Association between inherited thrombophilias, antiphospholipid antibodies, and lipoprotein A levels and venous thromboembolism in pregnancy.Am J Perinatol. 2003 Jan; 20(1):17-24.AJ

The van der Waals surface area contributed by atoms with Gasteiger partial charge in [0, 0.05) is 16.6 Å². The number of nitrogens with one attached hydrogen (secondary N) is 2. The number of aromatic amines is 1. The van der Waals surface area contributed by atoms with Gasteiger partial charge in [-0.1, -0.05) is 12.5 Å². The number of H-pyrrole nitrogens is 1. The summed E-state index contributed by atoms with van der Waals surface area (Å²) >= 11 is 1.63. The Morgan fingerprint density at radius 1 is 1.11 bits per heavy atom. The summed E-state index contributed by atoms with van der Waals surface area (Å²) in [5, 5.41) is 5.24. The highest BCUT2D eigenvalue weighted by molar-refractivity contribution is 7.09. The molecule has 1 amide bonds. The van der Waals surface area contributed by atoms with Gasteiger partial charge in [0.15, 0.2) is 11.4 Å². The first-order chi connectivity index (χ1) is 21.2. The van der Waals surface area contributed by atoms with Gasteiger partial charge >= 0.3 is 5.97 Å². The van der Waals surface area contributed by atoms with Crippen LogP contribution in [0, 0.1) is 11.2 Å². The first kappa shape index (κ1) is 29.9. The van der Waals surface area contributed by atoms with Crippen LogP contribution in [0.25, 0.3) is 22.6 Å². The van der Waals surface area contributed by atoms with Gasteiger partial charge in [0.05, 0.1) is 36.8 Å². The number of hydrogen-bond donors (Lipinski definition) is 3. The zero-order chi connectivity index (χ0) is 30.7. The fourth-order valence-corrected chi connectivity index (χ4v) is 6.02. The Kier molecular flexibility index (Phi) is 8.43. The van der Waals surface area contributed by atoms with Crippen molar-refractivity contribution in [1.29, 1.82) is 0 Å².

The objective of this study is to evaluate the association between venous thromboembolism (VTE) in pregnancy with thrombophilic factors. Thirty pregnant women with VTE were compared with 30 pregnant women matched by age and race without VTE and evaluated for risk factors and thrombophilia. Statistical analysis used two-tailed Fisher's exact test. VTE distribution was 30% in first trimester, 9% in 2nd trimester, 26% in 3rd trimester and 35% postpartum. Seventeen (57%) of VTE cases versus 2 (7%) of control cases had specific thrombophilia diagnosis (p <0.001). The results were: Factor V Leiden mutation (27 vs. 3%) p = 0.026, MTHFR homozygous 677 mutation (10 vs. 44%) p = 0.017, prothrombin gene mutation (11 vs. 0%), protein C deficiency (7 vs. 0%), antiphospholipid antibodies (27 vs. 3%) p = 0.026, mean lipoprotein levels 49 versus 23 mg/dL, p = 0.008, mean homocysteine levels 7.8 versus 7.1 umol/L. An association is suggested between thromboembolic events in pregnancy and thrombophilia, especially Factor V Leiden gene mutation and elevated antiphospholipid antibodies. A new finding is the association of elevated lipoprotein A levels with thromboembolic events in pregnancy.